We begin this lesson by reviewing the pretests which were much better than I thought they would be. At this point, I have reviewed the tests and noted that the students did a solid job at the actual comparing and contrasting in the middle, we just need to focus on putting it all together in a paragraph. So, I put each student's test under the ELMO and we decide as a class if they have a topic sentence and a concluding sentence.
I then tell the students that we are going to complete our left and right side activities which will help us to write effective compare/ contrast paragraphs. I show students the pictures that will soon become their flaps for today's lesson and pass them out.
I tell the students to open their notebooks to the next two blank pages (interactive student notebooks are always done on two adjoining pages) and I pass out the spaghetti and taco paper. (The directions for making the foldable can be found in the resource section).
We complete the foldable and, using a marker, I have students write the words "compare=" and "contrast=" under the pictures. By this time, all the students want to talk about is spaghetti and pizza but I get them focused enough to tell me what it means to compare- tell the same and contrast- tell what's different.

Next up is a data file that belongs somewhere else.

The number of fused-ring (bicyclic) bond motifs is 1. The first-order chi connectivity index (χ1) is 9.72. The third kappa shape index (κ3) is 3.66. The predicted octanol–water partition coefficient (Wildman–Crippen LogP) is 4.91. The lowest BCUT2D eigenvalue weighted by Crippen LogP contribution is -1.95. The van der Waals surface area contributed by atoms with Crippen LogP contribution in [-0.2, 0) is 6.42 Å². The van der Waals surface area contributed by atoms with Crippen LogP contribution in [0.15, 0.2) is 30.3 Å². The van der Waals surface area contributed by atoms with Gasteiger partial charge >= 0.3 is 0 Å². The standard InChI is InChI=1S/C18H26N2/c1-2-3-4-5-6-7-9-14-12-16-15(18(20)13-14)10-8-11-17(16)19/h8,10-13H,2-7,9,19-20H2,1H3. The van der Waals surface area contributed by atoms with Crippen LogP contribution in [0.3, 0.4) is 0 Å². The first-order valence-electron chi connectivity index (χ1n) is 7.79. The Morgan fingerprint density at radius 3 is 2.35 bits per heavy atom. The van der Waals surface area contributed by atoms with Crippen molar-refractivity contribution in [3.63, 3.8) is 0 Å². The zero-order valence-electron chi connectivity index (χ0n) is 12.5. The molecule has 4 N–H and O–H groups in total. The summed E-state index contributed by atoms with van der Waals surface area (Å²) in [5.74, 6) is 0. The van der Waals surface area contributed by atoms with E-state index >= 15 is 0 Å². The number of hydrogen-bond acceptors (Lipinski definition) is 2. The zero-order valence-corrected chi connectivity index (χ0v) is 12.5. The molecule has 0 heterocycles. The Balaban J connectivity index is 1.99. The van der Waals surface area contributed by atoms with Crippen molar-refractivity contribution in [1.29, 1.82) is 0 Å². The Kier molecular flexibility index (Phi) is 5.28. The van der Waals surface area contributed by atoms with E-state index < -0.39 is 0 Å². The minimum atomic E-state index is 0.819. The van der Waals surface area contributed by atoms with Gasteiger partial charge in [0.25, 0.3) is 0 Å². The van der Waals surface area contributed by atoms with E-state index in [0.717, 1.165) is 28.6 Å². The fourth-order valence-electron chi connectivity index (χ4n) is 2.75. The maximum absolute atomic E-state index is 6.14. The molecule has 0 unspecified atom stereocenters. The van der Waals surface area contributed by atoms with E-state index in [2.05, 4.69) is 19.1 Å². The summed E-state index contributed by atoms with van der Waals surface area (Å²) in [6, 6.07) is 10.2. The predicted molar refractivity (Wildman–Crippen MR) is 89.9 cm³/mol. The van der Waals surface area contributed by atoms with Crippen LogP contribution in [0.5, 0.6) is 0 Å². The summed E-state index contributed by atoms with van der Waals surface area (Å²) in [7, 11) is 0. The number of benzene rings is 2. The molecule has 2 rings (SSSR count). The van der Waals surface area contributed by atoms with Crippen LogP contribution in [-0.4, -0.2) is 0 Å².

I then have students label the pictures and have them work in their table groups to write facts about pizza on the pizza flap and about spaghetti on the spaghetti flap. I give them about 10 minutes and listen to their conversations.
After about 10 minutes, I gather the students back together and explain to them that we're going to do a mix pair share to find a partner with whom we will write a compare contrast paragraph about spaghetti and pizza. The paragraph has to have a topic sentence and a concluding sentence and of course the similarities and differences grouped together in the middle. Both students have to write and it's OK to write the same exact paragraph as long as they both work on it.
After all the students have finished their paragraph, I have volunteers show their work under the ELMO for other students to view. After all the volunteers show their work, I instruct students to draw a line under their paragraph. I then pull up the Smartboard (or chart paper) to record examples of topic sentences and concluding sentences. I tell the students to transfer the class examples to their notebook under the line. This will give them instant access to ideas for topic and concluding sentences.
I give the students 10 minutes to tweak their paragraphs if necessary before I collect their notebooks. I am collecting the notebooks today, not for a grade, but to assess their progress so far.